My YouTube channel! I need to add to that ASAP. I actually got some love for it the other day on Twitter and I was pumped. Like yes someone is watching! On a more serious note though, I started the channel because I felt there was a disconnect nationally concerning the COIP movement. A lot of people were doing amazing work, but often people didn’t know about it. There are some great organizations doing national work such as We Got Us Now, but this was and still is a problem. My first instinct was to start a blog because I’m much more comfortable behind the computer than in front of the camera, but after I got a website quote I was like oh no. It was expensive! So one night I couldn’t sleep and I came up with the idea of the “Unique Universal: A Gathering Space for Children of Incarcerated Parents and the People That Love Them.” I don’t have a fancy set up and sometimes I get on there looking crazy, but it’s good content. I hope to really just keep bringing the things that I learn about to the community. I want people involved the community to make an appearance. I really just want resources to be accessible to the people who need them. I don’t think I have made a video in almost a year though and I have been doing a lot of work so I need to get back to that. Thanks for the reminder! 12. What challenges do you face as an African American female in the field you work in?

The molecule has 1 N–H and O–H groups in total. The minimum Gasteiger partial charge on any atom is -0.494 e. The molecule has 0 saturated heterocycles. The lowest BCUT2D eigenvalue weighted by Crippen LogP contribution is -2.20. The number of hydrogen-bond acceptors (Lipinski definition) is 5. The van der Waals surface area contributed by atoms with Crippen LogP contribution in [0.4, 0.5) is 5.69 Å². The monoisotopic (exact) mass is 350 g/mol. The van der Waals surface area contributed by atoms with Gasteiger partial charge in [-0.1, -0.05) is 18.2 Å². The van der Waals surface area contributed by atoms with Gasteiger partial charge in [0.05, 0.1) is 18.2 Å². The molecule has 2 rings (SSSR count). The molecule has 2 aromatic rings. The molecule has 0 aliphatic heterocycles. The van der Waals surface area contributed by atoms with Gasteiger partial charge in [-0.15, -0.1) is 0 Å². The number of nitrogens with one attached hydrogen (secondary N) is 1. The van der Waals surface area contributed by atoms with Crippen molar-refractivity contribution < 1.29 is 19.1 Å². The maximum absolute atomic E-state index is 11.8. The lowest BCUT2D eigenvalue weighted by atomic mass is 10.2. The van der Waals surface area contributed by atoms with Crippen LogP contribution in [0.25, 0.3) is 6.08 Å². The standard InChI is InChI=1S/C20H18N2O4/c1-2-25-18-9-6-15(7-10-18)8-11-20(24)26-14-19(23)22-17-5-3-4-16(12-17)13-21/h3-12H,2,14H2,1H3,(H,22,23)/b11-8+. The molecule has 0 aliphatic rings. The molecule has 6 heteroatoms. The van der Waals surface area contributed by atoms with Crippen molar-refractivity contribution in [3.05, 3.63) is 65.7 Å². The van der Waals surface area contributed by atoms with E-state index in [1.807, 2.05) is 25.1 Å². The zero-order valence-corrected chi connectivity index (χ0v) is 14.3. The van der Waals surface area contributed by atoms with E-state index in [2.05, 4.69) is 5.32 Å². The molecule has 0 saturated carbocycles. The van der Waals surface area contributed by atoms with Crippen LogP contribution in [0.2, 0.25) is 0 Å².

White supremacy is extremely present in education and academia. Even in schools where a majority of students are Black or POC, the curriculum is designed to tell a white-washed version of history. We recently got a brand new literacy curriculum and the design of it is actually quite good, but the content it concerning. A lesson focused on Robert E. Lee for the Civil War unit. A discussion about the Star Spangled Banner that negates the subsequent verses and celebration of the death of enslaved people. I could go on and on, but it’s not just the curriculum. It’s white teachers referring to black students as monkeys or gorillas. It’s the constant references to the police and telling students that they will end up in jail. It is the exchanges between colleagues where white tears matter more than reason, facts, personal experience or expertise. I am actually working on a new project with Vivett Dukes of Speak Ya Truth, to discuss the experiences of Black women in education. 79% of public school teachers were white and 76% were female during the 2017-2018 school year. Right now we are hearing the call for more teachers of color and more anti-racist teachers, but it can be soul crushing to be in this space. I don’t think that is talked about enough in terms of teacher retention. What is it like to be in a space where white supremacy is so present? What does that mean for your students? What does that mean for you? It’s tough and there is a real fear of retaliation. John Lewis speaking of “good trouble” is constantly playing in mind when I’m at work. 13. If there was a person that you can help right now who would it be? Hmmm this is a good question. I’d like to help all the people in Florida with prior felony convictions exercise their right to vote, but I heard LeBron is on that.